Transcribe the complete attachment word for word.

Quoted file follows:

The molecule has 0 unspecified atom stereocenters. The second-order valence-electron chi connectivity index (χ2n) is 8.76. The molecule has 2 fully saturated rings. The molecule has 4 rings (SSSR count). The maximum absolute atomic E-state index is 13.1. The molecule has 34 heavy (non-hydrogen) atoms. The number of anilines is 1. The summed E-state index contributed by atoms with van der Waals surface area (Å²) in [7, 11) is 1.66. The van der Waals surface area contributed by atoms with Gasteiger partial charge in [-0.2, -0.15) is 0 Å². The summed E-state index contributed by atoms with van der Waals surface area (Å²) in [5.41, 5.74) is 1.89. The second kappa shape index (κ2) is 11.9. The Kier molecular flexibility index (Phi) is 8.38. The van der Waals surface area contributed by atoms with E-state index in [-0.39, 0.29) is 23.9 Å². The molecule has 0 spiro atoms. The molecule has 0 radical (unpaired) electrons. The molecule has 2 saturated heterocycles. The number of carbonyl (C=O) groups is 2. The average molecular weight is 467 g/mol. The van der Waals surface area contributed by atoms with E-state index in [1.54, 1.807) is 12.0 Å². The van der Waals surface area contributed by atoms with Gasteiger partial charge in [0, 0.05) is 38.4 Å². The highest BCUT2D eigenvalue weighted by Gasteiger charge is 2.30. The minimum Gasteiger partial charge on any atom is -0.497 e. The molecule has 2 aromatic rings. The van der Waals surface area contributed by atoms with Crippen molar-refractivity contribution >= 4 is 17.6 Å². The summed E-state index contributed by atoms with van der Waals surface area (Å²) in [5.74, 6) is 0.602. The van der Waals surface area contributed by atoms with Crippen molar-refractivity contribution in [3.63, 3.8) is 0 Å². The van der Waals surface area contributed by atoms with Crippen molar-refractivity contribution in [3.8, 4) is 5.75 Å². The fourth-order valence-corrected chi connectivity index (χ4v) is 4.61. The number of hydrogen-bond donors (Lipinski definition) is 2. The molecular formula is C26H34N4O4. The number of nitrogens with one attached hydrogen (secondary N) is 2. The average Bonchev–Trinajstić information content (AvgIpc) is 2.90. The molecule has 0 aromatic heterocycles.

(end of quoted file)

The molecule has 0 unspecified atom stereocenters. The second-order valence-electron chi connectivity index (χ2n) is 8.76. The molecule has 2 fully saturated rings. The molecule has 4 rings (SSSR count). The maximum absolute atomic E-state index is 13.1. The molecule has 34 heavy (non-hydrogen) atoms. The number of anilines is 1. The summed E-state index contributed by atoms with van der Waals surface area (Å²) in [7, 11) is 1.66. The van der Waals surface area contributed by atoms with Gasteiger partial charge in [-0.2, -0.15) is 0 Å². The summed E-state index contributed by atoms with van der Waals surface area (Å²) in [5.41, 5.74) is 1.89. The second kappa shape index (κ2) is 11.9. The Kier molecular flexibility index (Phi) is 8.38. The van der Waals surface area contributed by atoms with E-state index in [-0.39, 0.29) is 23.9 Å². The molecule has 0 spiro atoms. The molecule has 0 radical (unpaired) electrons. The molecule has 2 saturated heterocycles. The number of carbonyl (C=O) groups is 2. The average molecular weight is 467 g/mol. The van der Waals surface area contributed by atoms with E-state index in [1.54, 1.807) is 12.0 Å². The van der Waals surface area contributed by atoms with Gasteiger partial charge in [0, 0.05) is 38.4 Å². The highest BCUT2D eigenvalue weighted by Gasteiger charge is 2.30. The minimum Gasteiger partial charge on any atom is -0.497 e. The molecule has 2 aromatic rings. The van der Waals surface area contributed by atoms with Crippen molar-refractivity contribution >= 4 is 17.6 Å². The summed E-state index contributed by atoms with van der Waals surface area (Å²) in [5.74, 6) is 0.602. The van der Waals surface area contributed by atoms with Crippen molar-refractivity contribution in [3.63, 3.8) is 0 Å². The van der Waals surface area contributed by atoms with Crippen molar-refractivity contribution in [3.8, 4) is 5.75 Å². The fourth-order valence-corrected chi connectivity index (χ4v) is 4.61. The number of hydrogen-bond donors (Lipinski definition) is 2. The molecular formula is C26H34N4O4. The number of nitrogens with one attached hydrogen (secondary N) is 2. The average Bonchev–Trinajstić information content (AvgIpc) is 2.90. The molecule has 0 aromatic heterocycles.